Accenture and Hertz

Accenture, a well-known company that develops websites and mobile apps, was sued by Hertz in 2019 for its failures in an outsourcing project in 2017. In the project, Accenture was hired by Hertz to develop a technology platform, but ignored some of the platform's scalability requirements and made it only applicable to a specific region, making it impossible for the company to use it outside of North America. This incident damaged Accenture's reputation.

Virgin Airlines and Navitaire

In September 2010, Virgin Airlines experienced a 24-hour shutdown of all its airport operations due to errors in its internet booking, reservation, check-in, and boarding system developed by Navitaire. The incident was not the first time the airline's operating system had experienced issues in the previous three months. Navitaire, the SaaS vendor, was unable to fix the error as required in the contract and did not switch to backup hardware, leading to a significant loss of finance, customers, and reputation for Virgin Airlines.

Royal bank of Scotland and their IT vendor 

In 2012, the Royal Bank of Scotland and its IT vendor experienced an outsourcing failure that had significant consequences. When the bank's software system, which had been updated by the IT vendor, crashed, it caused disruptions and delays for millions of customers. 

The issues persisted for nearly a week, and even the bank itself was unable to display accounts due to the failure. As a result, many customers lost trust in the bank and moved their businesses to other banks once the issues were resolved. The incident highlights the importance of money and the trust that customers place in financial institutions, particularly when it comes to handling their finances.

Why is outsourcing declining?

Due to fluctuations in demand and restrictions on the mobility of workers during the pandemic, the BPO industry expected its annual growth to decline to 9% until 2022. Here are other reasons why outsourcing may be declining in recent years:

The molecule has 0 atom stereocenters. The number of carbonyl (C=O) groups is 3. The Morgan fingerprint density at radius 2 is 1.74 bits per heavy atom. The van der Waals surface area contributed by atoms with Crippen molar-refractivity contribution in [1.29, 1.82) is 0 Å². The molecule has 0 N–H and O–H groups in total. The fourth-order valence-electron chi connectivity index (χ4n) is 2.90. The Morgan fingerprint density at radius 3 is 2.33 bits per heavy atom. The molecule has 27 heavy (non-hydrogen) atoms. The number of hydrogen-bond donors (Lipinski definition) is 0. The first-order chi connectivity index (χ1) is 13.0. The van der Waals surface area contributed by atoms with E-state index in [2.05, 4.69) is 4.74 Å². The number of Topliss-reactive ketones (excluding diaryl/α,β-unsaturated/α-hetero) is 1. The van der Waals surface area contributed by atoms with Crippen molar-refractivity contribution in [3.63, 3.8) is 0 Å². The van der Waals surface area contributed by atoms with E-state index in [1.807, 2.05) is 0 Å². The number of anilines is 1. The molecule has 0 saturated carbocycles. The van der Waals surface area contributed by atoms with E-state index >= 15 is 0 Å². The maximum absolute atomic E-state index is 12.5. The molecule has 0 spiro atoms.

Increased labor costs

In some countries, the cost of labor has increased significantly, making it less cost-effective to outsource work to these locations.

Changes in government policies

Some governments have implemented policies that make it more difficult or costly for companies to outsource work to other countries.

Political instability

In some countries, there may be political instability or unrest that makes it risky for companies to outsource work there.

Quality concerns

Some companies may be concerned about the quality of work produced by outsourced contractors, which could lead to a decline in outsourcing.

Communication challenges

Communication can be a challenge when working with contractors in different countries, which can lead to misunderstandings and delays in projects.

Cultural differences

Cultural differences can also be a challenge when working with outsourced contractors, as it can be difficult to understand and accommodate different work styles and expectations.

Data security concerns

Companies may be concerned about the security of their data when it is handled by contractors in other countries.

The rise of automation and technology

The increasing use of automation and technology has made it possible for companies to handle certain tasks in-house, which may reduce the need to outsource work.